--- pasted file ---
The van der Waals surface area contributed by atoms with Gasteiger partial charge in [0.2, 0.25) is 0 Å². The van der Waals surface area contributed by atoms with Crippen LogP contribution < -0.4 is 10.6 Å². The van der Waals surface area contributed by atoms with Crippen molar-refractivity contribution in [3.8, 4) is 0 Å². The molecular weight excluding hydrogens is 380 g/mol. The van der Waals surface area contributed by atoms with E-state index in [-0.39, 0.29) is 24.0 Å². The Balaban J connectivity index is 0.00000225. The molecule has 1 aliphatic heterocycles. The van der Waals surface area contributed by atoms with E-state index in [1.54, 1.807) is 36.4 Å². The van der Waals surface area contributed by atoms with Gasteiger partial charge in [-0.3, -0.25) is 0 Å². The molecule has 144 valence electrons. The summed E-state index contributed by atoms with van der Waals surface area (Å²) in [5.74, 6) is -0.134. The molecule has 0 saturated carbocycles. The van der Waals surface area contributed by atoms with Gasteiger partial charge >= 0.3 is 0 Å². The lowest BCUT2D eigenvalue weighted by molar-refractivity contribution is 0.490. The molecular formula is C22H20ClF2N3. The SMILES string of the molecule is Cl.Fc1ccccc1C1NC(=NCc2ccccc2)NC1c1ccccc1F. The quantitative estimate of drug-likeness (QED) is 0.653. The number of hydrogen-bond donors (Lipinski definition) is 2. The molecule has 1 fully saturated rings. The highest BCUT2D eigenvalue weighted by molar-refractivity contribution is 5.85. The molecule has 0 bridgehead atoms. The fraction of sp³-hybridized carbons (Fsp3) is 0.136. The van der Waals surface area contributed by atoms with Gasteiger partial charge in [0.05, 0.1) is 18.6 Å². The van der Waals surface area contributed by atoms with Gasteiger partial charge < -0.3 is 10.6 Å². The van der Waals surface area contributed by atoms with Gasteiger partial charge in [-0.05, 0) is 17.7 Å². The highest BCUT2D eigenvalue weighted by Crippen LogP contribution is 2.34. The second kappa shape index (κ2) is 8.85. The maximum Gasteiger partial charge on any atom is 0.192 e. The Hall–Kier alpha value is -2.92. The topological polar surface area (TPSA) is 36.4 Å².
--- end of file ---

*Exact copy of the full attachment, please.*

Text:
The van der Waals surface area contributed by atoms with Gasteiger partial charge in [0.2, 0.25) is 0 Å². The van der Waals surface area contributed by atoms with Crippen LogP contribution < -0.4 is 10.6 Å². The van der Waals surface area contributed by atoms with Crippen molar-refractivity contribution in [3.8, 4) is 0 Å². The molecular weight excluding hydrogens is 380 g/mol. The van der Waals surface area contributed by atoms with E-state index in [-0.39, 0.29) is 24.0 Å². The Balaban J connectivity index is 0.00000225. The molecule has 1 aliphatic heterocycles. The van der Waals surface area contributed by atoms with E-state index in [1.54, 1.807) is 36.4 Å². The van der Waals surface area contributed by atoms with Gasteiger partial charge in [-0.3, -0.25) is 0 Å². The molecule has 144 valence electrons. The summed E-state index contributed by atoms with van der Waals surface area (Å²) in [5.74, 6) is -0.134. The molecule has 0 saturated carbocycles. The van der Waals surface area contributed by atoms with Gasteiger partial charge >= 0.3 is 0 Å². The lowest BCUT2D eigenvalue weighted by molar-refractivity contribution is 0.490. The molecular formula is C22H20ClF2N3. The SMILES string of the molecule is Cl.Fc1ccccc1C1NC(=NCc2ccccc2)NC1c1ccccc1F. The quantitative estimate of drug-likeness (QED) is 0.653. The number of hydrogen-bond donors (Lipinski definition) is 2. The molecule has 1 fully saturated rings. The highest BCUT2D eigenvalue weighted by molar-refractivity contribution is 5.85. The molecule has 0 bridgehead atoms. The fraction of sp³-hybridized carbons (Fsp3) is 0.136. The van der Waals surface area contributed by atoms with Gasteiger partial charge in [0.05, 0.1) is 18.6 Å². The van der Waals surface area contributed by atoms with Gasteiger partial charge < -0.3 is 10.6 Å². The van der Waals surface area contributed by atoms with Gasteiger partial charge in [-0.05, 0) is 17.7 Å². The highest BCUT2D eigenvalue weighted by Crippen LogP contribution is 2.34. The second kappa shape index (κ2) is 8.85. The maximum Gasteiger partial charge on any atom is 0.192 e. The Hall–Kier alpha value is -2.92. The topological polar surface area (TPSA) is 36.4 Å².